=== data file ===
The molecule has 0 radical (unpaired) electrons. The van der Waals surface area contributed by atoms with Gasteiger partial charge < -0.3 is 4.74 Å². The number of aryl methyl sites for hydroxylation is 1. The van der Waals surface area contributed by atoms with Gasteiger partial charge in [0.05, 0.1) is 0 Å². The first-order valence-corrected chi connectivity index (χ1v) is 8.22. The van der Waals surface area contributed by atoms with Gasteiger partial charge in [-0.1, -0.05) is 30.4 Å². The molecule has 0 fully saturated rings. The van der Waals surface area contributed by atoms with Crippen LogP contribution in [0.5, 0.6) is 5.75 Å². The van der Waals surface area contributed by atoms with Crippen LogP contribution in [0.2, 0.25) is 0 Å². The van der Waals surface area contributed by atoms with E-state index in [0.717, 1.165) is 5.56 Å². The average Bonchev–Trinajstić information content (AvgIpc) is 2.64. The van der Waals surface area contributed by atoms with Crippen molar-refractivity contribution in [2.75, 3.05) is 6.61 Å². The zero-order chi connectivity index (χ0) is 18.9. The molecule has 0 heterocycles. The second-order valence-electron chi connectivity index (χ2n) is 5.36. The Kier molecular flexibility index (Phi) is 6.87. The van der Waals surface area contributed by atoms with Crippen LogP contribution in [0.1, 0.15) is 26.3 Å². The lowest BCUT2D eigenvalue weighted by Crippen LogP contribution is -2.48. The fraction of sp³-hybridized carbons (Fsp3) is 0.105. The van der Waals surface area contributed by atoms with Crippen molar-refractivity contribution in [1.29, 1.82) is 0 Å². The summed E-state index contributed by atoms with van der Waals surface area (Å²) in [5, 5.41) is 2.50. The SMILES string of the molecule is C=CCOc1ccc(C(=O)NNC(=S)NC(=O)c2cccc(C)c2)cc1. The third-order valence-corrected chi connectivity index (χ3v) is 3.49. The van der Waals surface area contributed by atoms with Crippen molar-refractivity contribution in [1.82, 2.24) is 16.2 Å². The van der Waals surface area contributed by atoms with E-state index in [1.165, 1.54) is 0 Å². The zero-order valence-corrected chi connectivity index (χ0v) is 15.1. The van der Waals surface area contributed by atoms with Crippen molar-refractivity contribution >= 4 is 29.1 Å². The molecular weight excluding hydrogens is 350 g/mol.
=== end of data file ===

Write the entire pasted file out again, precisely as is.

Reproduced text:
The molecule has 0 radical (unpaired) electrons. The van der Waals surface area contributed by atoms with Gasteiger partial charge < -0.3 is 4.74 Å². The number of aryl methyl sites for hydroxylation is 1. The van der Waals surface area contributed by atoms with Gasteiger partial charge in [0.05, 0.1) is 0 Å². The first-order valence-corrected chi connectivity index (χ1v) is 8.22. The van der Waals surface area contributed by atoms with Gasteiger partial charge in [-0.1, -0.05) is 30.4 Å². The molecule has 0 fully saturated rings. The van der Waals surface area contributed by atoms with Crippen LogP contribution in [0.5, 0.6) is 5.75 Å². The van der Waals surface area contributed by atoms with Crippen LogP contribution in [0.2, 0.25) is 0 Å². The van der Waals surface area contributed by atoms with E-state index in [0.717, 1.165) is 5.56 Å². The average Bonchev–Trinajstić information content (AvgIpc) is 2.64. The van der Waals surface area contributed by atoms with Crippen molar-refractivity contribution in [2.75, 3.05) is 6.61 Å². The zero-order chi connectivity index (χ0) is 18.9. The molecule has 0 heterocycles. The second-order valence-electron chi connectivity index (χ2n) is 5.36. The Kier molecular flexibility index (Phi) is 6.87. The van der Waals surface area contributed by atoms with Crippen LogP contribution in [0.1, 0.15) is 26.3 Å². The lowest BCUT2D eigenvalue weighted by Crippen LogP contribution is -2.48. The fraction of sp³-hybridized carbons (Fsp3) is 0.105. The van der Waals surface area contributed by atoms with Crippen molar-refractivity contribution in [1.29, 1.82) is 0 Å². The summed E-state index contributed by atoms with van der Waals surface area (Å²) in [5, 5.41) is 2.50. The SMILES string of the molecule is C=CCOc1ccc(C(=O)NNC(=S)NC(=O)c2cccc(C)c2)cc1. The third-order valence-corrected chi connectivity index (χ3v) is 3.49. The van der Waals surface area contributed by atoms with Crippen molar-refractivity contribution in [1.82, 2.24) is 16.2 Å². The van der Waals surface area contributed by atoms with E-state index in [1.165, 1.54) is 0 Å². The zero-order valence-corrected chi connectivity index (χ0v) is 15.1. The van der Waals surface area contributed by atoms with Crippen molar-refractivity contribution >= 4 is 29.1 Å². The molecular weight excluding hydrogens is 350 g/mol.